HOME :: CHAPTER 24 :: Essay 24.1
Brassinosteroids and the Apical Hook—An Ongoing Story in Plant Architecture
Jenneth Sasse, University of Melbourne, Melbourne, Australia
As discussed in the text (Chapter 22), the hook in etiolated dicot seedlings protects the apical meristem during seedling emergence, and its structure is maintained over time (Chapter 16). This asymmetric growth is dramatically altered upon exposure to light; photomorphogenesis begins and the hook straightens. Perception of the light signal by the phytochrome system in the hook can be transduced rapidly but is followed by slower responses, leading to developmental changes (Chapter 17).
Plant hormone signalling also contributes, and the development, maintenance, and opening of the apical hook is an example of crosstalk between the hormones, and with the light signals. Early work was often done with legumes or mustard, and treatments with exogenous auxin or ethylene were shown to enhance curvature of the hook, with a "window" of ethylene sensitivity when exaggeration can occur. Now the model plant of choice is Arabidopsis, and the effect of ethylene on it is illustrated in the text (textbook Figure 22.5).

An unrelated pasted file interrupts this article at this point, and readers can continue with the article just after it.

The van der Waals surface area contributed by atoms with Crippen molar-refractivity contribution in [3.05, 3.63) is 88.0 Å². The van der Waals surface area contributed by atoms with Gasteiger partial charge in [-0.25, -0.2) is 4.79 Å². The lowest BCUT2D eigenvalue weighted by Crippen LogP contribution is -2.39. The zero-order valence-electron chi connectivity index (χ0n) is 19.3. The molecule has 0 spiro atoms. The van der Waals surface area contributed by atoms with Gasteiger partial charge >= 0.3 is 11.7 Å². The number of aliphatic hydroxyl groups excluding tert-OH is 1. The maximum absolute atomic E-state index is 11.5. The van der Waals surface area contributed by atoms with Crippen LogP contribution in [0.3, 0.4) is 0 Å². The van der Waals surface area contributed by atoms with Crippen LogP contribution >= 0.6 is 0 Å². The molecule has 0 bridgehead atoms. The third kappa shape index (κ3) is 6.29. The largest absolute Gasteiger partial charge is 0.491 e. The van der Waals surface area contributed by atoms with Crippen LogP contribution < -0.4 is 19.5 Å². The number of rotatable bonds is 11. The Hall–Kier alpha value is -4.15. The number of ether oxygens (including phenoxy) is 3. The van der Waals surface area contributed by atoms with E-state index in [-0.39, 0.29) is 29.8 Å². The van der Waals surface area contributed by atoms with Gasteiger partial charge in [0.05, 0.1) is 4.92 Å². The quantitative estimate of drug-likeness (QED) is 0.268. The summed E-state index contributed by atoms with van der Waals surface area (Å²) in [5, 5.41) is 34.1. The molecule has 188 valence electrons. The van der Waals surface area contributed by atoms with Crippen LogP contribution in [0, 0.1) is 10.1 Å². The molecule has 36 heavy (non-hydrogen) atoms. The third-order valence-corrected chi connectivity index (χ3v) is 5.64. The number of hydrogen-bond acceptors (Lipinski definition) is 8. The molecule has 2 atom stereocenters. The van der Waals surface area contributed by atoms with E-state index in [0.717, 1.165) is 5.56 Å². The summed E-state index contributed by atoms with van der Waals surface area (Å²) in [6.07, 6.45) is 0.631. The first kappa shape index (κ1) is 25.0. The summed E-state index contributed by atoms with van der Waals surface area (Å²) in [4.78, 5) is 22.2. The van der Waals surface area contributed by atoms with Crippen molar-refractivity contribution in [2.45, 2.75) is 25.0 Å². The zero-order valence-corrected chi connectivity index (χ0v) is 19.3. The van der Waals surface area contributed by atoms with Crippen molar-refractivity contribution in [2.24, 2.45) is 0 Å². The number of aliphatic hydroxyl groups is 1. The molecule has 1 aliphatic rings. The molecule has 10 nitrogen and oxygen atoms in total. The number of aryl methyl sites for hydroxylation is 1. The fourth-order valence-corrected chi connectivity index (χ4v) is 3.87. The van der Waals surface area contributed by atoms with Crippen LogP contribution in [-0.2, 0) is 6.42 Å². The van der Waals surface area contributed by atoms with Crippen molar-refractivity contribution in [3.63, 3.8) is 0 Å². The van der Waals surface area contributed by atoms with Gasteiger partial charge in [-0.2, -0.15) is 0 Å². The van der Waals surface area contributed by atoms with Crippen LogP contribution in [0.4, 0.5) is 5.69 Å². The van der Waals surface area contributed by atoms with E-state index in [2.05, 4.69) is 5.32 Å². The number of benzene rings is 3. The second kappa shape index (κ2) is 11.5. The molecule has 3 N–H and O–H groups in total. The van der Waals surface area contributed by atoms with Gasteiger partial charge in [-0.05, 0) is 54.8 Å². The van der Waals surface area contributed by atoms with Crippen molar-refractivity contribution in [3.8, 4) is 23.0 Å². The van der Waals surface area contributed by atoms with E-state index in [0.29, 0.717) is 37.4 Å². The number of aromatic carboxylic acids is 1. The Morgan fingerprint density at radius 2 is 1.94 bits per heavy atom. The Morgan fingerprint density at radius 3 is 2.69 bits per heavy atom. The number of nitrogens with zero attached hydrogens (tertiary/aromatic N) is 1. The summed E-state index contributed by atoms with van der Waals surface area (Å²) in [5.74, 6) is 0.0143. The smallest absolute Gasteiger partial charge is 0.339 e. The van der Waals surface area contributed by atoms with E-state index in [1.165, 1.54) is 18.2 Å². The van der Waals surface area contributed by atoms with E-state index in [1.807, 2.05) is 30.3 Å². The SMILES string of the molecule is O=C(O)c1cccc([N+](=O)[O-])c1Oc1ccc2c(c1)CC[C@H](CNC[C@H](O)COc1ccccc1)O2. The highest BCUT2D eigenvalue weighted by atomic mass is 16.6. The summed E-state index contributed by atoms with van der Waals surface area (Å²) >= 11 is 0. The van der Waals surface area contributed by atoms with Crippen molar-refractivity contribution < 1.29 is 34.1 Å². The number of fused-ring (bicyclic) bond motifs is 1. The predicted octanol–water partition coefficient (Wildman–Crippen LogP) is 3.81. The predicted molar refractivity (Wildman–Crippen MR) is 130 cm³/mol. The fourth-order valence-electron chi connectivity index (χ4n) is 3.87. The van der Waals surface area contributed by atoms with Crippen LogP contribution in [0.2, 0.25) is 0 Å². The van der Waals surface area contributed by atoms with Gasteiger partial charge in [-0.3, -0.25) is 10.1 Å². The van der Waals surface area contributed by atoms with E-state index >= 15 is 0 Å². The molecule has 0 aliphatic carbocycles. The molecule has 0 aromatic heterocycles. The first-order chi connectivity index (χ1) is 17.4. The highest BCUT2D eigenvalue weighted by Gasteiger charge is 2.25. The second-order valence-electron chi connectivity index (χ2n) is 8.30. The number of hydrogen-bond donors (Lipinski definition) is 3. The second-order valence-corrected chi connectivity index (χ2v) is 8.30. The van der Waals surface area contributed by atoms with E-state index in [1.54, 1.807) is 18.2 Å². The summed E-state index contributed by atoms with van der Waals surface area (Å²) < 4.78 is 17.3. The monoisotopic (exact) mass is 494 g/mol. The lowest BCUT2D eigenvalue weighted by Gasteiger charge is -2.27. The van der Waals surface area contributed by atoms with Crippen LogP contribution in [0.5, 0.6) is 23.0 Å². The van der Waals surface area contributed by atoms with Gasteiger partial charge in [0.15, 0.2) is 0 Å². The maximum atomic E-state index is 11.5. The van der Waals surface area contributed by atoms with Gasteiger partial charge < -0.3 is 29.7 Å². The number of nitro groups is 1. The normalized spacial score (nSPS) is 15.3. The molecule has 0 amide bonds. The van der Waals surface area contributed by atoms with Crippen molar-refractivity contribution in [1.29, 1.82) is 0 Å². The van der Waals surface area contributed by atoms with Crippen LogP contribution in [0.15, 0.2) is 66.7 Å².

Work by Kang and Ray in 1969 (cited in Yopp et al. 1981) suggested ethylene acted as a mediator for auxin- and light-induced responses, and the effect of exogenous auxin on hook angle (measured as hook opening) in light and dark can be seen in Figure 1. Kang and Ray also tested the effects of carbon dioxide, gibberellin, cytokinin, abscisic acid, and selected metal ions, and their data buttressed the case that the auxin effect was probably mediated through ethylene. Yopp et al. (1981) showed that exogenous brassinosteroid (BR) was also effective in Kang and Ray′s system, and that there was a marked synergism between BR and auxin leading to enhanced closure of the hook in both the light and the dark (see Figure 1). Subsequent discoveries of further properties of brassinolide (and the benefits of hindsight) suggest that ethylene biosynthesis could be induced in the isolated hooks by these treatments, and that BR, or its precursors, were contributing to the synergism observed.